To the best of our knowledge, this is the first reported GWAS pertaining to total daily energy intake and energy expenditure among a European-ancestry population. We established that energy intake is a heritable trait, with hg2 = 6.05% (95%CI = (1.76, 10.34)). Although small, the estimated hg2 for energy intake is statistically significant (P = 0.006). The modest hg2 value likely reflects the fact that energy intake is a complex, challenging-to-measure trait.

We identified a region on 12q13 that was associated with total energy intake among men and a region on 2q22 that was associated with total energy expenditure. We also found a shared genetic contribution between increasing BMI and decreasing energy intake among women and men.

Newly discovered signals associated with energy traits

At chromosome 12q13, the SNP showing the strongest association with energy intake was rs10876214. This SNP is located approximately 25 kb upstream of ANKRD33 (encoding an ankrytin repeat-containing protein). Another SNP associated with energy intake at this locus, rs107834787, is located 7 kb downstream of FIGNL2 (fidgetin-like 2). Previous in silico, in vitro and in vivo experiments have linked these genes to photoreceptor signaling (ANKRD33) and ATP binding (FIGNL2) [5355], but the mechanisms linking genetic variation in this region to energy intake are unclear and require further study.

Among lean men and women, we identified eight SNPs at region 2q22.1 that were associated with energy expenditure. These SNPs are in modest LD (0.4<r2<0.6) with SNPs that have been previously reported to be associated with adiposity-related traits, including body weight [56], waist:hip ratio [57], and cardiovascular functions [58]. These previously-reported SNPs are in an intron of THSD7B (thrombospondin type 1 domain containing 7B), which expresses most tissue-specific proteomes in fat tissues [59].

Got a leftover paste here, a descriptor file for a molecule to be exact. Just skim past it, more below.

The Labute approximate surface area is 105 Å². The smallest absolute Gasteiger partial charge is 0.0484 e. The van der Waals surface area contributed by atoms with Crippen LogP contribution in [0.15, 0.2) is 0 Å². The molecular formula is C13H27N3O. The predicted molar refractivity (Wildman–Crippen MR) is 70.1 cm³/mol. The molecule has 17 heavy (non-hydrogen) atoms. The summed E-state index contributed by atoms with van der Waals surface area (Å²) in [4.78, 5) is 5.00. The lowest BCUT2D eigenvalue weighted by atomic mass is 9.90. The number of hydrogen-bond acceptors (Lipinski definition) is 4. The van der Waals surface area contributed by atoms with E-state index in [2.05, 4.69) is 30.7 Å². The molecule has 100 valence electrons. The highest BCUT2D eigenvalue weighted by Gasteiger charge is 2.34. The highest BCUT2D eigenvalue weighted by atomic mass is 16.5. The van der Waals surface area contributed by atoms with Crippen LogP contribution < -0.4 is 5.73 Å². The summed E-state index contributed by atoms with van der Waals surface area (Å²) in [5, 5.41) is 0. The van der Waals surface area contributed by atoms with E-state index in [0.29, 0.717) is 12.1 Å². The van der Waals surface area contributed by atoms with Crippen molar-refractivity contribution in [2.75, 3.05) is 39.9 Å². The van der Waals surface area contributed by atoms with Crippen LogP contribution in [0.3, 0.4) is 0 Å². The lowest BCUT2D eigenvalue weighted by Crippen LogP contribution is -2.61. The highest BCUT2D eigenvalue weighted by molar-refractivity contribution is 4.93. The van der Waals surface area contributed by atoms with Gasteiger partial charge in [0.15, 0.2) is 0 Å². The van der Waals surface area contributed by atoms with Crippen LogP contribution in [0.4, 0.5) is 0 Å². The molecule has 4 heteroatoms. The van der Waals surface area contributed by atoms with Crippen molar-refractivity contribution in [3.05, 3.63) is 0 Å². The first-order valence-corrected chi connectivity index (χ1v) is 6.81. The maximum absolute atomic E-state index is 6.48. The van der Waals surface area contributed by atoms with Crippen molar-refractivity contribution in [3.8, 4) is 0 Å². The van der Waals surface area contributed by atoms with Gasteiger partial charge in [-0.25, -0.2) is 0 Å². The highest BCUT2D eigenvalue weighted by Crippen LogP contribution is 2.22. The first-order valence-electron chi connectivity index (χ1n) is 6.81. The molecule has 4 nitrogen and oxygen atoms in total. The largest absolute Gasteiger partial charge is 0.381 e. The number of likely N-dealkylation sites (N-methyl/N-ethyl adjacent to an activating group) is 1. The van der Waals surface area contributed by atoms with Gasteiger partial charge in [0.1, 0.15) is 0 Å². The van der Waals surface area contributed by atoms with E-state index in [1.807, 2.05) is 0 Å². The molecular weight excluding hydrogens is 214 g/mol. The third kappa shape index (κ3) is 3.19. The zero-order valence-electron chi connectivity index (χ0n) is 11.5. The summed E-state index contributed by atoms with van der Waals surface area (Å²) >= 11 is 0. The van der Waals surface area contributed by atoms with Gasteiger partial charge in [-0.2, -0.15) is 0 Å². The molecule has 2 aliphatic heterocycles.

Replication of previously identified energy trait-related genes

FTO (alpha-ketoglutarate dependent dioxygenase) has been identified as an obesity-associated gene [60]. Previous studies reported inconsistent effects of FTO on both energy intake and energy expenditure [2225, 61]. In our study, no FTO genetic effect on energy intake or energy expenditure was detected. None of another three previously reported energy trait-related genes, including CLOCK [21], MC4R [62], and FGF21 [63], showed significant effects in our GWAS nor are in LD with our top SNPs. The discrepancy between the effect of these genes on energy traits may due to the different food items that investigators used to calculate energy intake [23], the different methods to measure energy expenditure, or differences between study populations [22].

Association between obesity and energy traits

We observed that the established SNPs for increasing BMI decreased energy intake. The inverse association may due to the fact that obese people are less likely to feel hungry than lean people [64]. Such difference may be caused by chemicals in human subjects, such as the glucagon-like peptide-1 (7–36) amide (GLP-1) which could suppress energy intake [65] and feelings of hunger [66] among obese people. Neuroimaging also demostrated different brain responses to meals between obese and non-obese groups [67]. Obesity could also alter the gene expression of bacterial genes and metabolic pathways in gut microbiome among obese people [68, 69], which triggers feeding behaviors in human subjects [70]. Alternatively, obese individuals may be more likely to underreport energy intake on dietary questionnaires [71, 72].

Limitations and strengths